Screenshot: Essay Writing Company's site's home page

Here are the answers to the question “Why use an essay writing company?”, which appears on Essay Writing Company’s site:

  • Essay writing can be very time consuming. The research that goes into it can be a bit overwhelming. The complexity of your assigned research paper may even discourage you from completing it. This is where Essaywritingcompany.com can help.. We can save you a lot of time and effort by taking on the task of creating a professionally written custom essay for you.
  • No matter how complex the writing assignment or a close due date, our teams of academic writing specialists are highly qualified and capable of providing you with a research paper that will make the grade.
  • Notice the difference between a normal essay and a professionally written essay.
  • Let our academic specialists provide you with a custom essay that will get you the grade you need. This will allow you the chance to continue with your life and spend more time with your friends..
  • Our professional essay writing company will do all the research that is needed for your assignment.

The real answer is much simpler and needs only one bullet point: “Because you’re unethical and lazy.”

Found via Jeff “Coding Horror” Atwood.

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Geek It Happened to Me Toronto (a.k.a. Accordion City) Work

It’s One of the Perks of the Job

View from the bar at Cafe Novo, looking out onto the patio and High Park

The best antidote for a day full of meetings in boardrooms in a suburban office park is to finish it in different surroundings. So when my last meeting on Friday ended with a couple of hours of business day to spare, I made a beeline for one of my favourite “field offices” – Cafe Novo, located across the street from High Park, and a very short walk from home.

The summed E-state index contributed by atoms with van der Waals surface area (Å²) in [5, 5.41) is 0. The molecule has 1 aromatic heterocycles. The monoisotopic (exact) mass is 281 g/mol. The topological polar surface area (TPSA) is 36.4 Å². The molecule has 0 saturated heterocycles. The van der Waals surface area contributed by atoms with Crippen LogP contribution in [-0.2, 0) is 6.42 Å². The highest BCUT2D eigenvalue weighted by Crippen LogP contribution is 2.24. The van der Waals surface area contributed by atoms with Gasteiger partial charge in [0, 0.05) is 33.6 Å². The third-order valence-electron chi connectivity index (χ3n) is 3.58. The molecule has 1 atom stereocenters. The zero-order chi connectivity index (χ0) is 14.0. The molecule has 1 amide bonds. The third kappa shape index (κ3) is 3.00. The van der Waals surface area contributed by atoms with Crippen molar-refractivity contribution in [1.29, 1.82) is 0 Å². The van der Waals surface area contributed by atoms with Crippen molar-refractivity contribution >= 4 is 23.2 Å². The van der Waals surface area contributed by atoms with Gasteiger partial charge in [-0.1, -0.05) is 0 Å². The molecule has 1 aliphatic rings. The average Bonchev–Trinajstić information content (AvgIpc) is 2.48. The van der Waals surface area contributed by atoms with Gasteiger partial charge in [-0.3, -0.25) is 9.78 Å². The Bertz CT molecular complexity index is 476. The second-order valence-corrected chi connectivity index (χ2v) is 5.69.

The photo above was the view from my “workstation” at 4 p.m. on Friday: the bar facing the roll-up front wall which in turn faces the park. Pictured are the tools of my trade – my trusty Dell Latitude XT2 tablet with the memory maxed out at 5 GB and the so-last-century mechanical hard drive replaced with a solid state one, my favourite portable mouse and an iced mocha.

Working in settings like this is one of the perks of the job.

This article also appears in Canadian Developer Connection.

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Geek It Happened to Me Work

Getting Paid to Work for Ballmer is Pretty Nice

Joey deVilla and Steve BallmerMe and Ballmer at the Microsoft Town Hall in Toronto, October 2009.

David “DHH” Heinemeier Hansson recently wrote in the excellent blog Signal to Noise (add it to your reading list if it isn’t there already) that he’d never work for Ballmer.

Since he’s DHH, he doesn’t have to – he’s a principal at the development firm 37signals, whose web apps I like to cite as examples to follow, and the creator of the web framework Ruby on Rails. Unfortunately, most of us aren’t DHH: we can’t all be brilliant game-changing programmers who are also photogenic enough to have the option of becoming a male model when this computer fad blows over. When a Sith Lord from Microsoft comes a-calling with a job offer, we don’t automatically turn it down; we have to mull it over.